What an 1890s opioid epidemic can teach us about ending addiction today
By HAIDER J. WARRAICH FEBRUARY 11, 2020
In the ’90s, chronic pain was rampant in America. Opioids, which had previously been taboo, were suddenly being prescribed by doctors. A supposedly safer opioid had been developed which, as a physician wrote in the New England Journal of Medicine, was “not a hypnotic” and carried no “danger of acquiring the habit.”
This movement created a monster, addicting millions of Americans to opioids. Global overproduction fueled even more demand and, as authorities clamped down, many of those addicted to these medicines turned to more potent ones, making an overdose only a minor miscalculation away.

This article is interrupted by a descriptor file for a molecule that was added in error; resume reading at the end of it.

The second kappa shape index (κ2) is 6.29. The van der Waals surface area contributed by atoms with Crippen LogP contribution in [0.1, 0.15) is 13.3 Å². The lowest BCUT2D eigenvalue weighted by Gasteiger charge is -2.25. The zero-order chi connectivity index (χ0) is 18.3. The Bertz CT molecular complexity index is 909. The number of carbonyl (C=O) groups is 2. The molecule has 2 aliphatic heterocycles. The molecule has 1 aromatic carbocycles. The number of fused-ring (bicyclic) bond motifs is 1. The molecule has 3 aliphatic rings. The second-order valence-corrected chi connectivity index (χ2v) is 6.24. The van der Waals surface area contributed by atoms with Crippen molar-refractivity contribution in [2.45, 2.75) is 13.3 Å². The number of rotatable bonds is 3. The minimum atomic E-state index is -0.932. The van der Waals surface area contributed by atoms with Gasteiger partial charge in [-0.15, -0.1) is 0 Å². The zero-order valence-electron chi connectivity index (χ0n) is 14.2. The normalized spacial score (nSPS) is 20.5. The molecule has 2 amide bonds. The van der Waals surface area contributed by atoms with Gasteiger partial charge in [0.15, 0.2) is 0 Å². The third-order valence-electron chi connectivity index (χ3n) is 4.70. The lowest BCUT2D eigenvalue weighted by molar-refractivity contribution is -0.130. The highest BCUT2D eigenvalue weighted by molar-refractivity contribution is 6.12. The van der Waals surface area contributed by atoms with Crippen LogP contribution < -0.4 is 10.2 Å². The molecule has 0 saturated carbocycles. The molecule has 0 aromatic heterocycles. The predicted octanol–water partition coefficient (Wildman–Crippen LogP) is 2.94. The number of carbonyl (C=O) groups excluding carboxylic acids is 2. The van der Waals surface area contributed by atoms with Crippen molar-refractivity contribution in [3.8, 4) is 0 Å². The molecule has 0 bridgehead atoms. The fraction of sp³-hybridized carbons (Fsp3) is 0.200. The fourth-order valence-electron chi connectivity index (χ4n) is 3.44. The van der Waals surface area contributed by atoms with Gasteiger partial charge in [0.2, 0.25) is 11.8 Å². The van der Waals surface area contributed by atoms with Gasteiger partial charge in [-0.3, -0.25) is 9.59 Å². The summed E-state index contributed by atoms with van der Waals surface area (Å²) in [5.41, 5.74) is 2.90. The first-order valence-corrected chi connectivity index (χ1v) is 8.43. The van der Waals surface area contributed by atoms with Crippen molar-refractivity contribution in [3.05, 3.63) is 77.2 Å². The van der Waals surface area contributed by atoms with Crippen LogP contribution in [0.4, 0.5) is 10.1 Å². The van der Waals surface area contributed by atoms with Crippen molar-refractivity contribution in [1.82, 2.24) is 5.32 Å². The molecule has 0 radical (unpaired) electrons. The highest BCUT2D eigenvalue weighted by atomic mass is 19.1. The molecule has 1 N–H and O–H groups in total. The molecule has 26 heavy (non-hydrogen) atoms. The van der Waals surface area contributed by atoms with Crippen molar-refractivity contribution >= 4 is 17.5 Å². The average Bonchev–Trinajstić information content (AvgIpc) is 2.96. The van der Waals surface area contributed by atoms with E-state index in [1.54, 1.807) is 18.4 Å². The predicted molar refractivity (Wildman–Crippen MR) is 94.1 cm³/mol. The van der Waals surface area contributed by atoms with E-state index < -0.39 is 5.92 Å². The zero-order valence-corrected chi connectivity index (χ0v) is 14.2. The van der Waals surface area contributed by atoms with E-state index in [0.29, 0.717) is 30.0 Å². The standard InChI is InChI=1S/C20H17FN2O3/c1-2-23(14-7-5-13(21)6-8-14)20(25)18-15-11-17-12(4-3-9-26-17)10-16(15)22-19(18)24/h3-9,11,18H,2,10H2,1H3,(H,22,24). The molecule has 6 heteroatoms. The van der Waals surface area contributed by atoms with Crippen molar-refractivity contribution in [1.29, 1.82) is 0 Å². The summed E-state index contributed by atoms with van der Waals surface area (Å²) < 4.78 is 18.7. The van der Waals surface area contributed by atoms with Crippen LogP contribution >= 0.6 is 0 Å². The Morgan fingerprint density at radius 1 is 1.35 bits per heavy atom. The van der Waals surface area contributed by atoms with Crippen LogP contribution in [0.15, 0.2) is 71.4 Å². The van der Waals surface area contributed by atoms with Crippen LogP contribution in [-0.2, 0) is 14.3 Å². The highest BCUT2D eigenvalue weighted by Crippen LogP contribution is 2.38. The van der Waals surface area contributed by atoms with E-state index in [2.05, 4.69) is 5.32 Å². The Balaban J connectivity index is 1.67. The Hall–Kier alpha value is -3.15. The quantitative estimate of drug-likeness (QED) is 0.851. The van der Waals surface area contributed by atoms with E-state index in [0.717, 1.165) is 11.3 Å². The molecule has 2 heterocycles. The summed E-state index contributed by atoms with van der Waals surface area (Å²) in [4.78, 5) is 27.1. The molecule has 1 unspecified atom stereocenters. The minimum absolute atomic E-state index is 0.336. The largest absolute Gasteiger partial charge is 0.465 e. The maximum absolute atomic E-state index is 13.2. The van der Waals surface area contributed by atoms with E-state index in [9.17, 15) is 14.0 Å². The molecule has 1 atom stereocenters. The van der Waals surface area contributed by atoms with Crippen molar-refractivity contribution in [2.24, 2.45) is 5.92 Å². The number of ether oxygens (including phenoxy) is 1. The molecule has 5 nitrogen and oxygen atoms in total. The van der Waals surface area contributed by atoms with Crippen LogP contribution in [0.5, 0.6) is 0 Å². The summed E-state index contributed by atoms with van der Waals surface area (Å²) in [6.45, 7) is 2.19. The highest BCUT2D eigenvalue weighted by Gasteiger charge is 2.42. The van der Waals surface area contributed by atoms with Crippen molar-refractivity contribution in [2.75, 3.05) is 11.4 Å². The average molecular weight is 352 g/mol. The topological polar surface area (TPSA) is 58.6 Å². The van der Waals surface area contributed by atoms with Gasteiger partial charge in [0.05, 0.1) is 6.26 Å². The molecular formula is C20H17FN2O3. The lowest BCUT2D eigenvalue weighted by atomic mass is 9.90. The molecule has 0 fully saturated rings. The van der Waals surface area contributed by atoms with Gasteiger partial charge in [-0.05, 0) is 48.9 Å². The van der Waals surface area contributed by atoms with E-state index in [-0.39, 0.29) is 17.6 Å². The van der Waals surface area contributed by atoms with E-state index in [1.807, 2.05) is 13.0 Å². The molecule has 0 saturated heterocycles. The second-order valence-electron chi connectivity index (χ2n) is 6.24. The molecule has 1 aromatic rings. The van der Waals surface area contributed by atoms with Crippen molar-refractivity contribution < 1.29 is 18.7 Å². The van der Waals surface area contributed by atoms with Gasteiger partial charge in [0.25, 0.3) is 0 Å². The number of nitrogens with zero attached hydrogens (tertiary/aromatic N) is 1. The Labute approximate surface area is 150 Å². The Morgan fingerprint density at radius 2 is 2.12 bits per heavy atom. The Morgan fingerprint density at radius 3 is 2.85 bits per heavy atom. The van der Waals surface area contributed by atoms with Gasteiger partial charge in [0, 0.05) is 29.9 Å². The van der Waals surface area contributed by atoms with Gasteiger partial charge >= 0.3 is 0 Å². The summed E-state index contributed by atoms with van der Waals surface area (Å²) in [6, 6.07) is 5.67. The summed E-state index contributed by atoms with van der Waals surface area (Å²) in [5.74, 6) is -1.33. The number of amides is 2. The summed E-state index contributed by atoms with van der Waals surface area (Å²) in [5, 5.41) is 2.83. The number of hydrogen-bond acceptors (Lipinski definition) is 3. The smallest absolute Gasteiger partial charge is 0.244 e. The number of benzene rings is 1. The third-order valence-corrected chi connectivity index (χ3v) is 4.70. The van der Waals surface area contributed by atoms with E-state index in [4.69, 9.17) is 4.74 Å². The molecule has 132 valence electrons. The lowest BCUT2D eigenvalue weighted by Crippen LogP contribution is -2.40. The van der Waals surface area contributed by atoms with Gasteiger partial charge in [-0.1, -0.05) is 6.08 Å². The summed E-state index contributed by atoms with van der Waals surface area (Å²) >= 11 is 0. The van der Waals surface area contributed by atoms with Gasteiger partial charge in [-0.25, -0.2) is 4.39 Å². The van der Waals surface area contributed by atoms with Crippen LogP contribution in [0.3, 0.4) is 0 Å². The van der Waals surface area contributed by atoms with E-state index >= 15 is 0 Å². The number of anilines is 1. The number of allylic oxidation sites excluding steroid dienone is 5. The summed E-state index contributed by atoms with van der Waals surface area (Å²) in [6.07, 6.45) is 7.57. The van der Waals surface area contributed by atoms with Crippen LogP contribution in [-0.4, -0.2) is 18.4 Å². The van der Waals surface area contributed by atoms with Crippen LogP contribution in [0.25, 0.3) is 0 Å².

I’m referring, of course, to the eighteen nineties, which eerily echo how the modern opioid epidemic emerged a century later.
The 1890s and 1990s were both characterized by unopposed amplification of the benefits of opioids, the transformation of physicians into unabashed cheerleaders, and the central role of China – first as a global consumer of opium and later as a manufacturer of fentanyl. In the 1890s, the compound marketed by Bayer to supposedly treat morphine addiction was heroin, while in the 1990s, the drug made by Purdue Pharmaceuticals and marketed as a painkiller with low potential for abuse and addiction was OxyContin For more go to … We Have Been Here Before — Are We That Stupid, or Just…..?